Hacker at Computer Committing COVID 19 Consumer Scams

As the COVID-19 pandemic continues to impact the United States, the FCC has learned of scam text-message campaigns and robocalls that prey on virus-related fears.

Tips for Avoiding COVID-19 Scams

  • Do not respond to calls or texts from unknown numbers, or any others that appear suspicious.
  • Never share your personal or financial information via email, text messages, or over the phone.
  • Be cautious if you’re being pressured to share any information or make a payment immediately.
  • Scammers often spoof phone numbers to trick you into answering or responding. Remember that government agencies will never call you to ask for personal information or money.
  • Do not click any links in a text message. If a friend sends you a text with a suspicious link that seems out of character, call them to make sure they weren’t hacked.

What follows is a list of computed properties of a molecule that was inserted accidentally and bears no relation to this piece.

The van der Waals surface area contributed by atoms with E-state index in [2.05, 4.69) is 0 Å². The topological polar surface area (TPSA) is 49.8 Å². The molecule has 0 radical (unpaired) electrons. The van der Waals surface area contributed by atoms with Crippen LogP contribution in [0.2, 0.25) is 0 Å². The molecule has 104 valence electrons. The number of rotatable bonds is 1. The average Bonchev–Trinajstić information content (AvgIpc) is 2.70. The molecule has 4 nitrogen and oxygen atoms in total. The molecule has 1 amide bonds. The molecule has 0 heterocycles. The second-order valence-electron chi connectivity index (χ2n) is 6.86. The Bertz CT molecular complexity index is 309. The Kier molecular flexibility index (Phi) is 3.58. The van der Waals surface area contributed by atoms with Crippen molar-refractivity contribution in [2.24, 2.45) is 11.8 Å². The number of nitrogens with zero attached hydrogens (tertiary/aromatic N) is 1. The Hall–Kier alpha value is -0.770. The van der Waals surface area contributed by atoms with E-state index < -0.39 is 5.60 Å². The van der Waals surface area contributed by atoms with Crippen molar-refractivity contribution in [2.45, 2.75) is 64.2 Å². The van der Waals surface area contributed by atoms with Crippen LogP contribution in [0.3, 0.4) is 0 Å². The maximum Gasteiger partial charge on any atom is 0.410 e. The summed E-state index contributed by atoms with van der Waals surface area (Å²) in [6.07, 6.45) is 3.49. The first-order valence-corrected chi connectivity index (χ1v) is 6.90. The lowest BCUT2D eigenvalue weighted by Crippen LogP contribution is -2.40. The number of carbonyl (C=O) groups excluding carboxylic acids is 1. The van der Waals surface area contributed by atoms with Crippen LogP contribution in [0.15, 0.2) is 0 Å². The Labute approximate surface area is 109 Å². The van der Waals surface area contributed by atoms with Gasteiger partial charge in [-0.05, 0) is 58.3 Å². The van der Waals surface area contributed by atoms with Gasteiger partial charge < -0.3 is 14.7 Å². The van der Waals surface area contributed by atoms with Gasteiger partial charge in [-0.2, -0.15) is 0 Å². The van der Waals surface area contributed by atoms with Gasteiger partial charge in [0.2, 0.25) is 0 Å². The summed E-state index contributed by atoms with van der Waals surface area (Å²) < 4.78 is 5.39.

• Always check on a charity (for example, by calling or looking at its actual website) before donating. (Learn more about charity scams.)

If you think you’ve been a victim of a coronavirus scam, contact law enforcement immediately. File coronavirus scam complaints online with the Federal Trade Commission.

For more information about scam calls and texts, visit the FCC Consumer Help Center and the FCC Scam Glossary.

The FCC has continued to process informal consumer complaints throughout the pandemic. View data, by category, for informal consumer complaints related to COVID-19 and the Keep Americans Connected Pledge. Learn more about the FCC response to the pandemic at fcc.gov/coronavirus.

Reference our resource guide for agencies that can assist or to seek assistance for avoiding falling victim to COVID-19 scams.

The mission at FAST is to increase public awareness of financial exploitation with the goal of mitigating risk of exploitation and protecting our state’s vulnerable populations.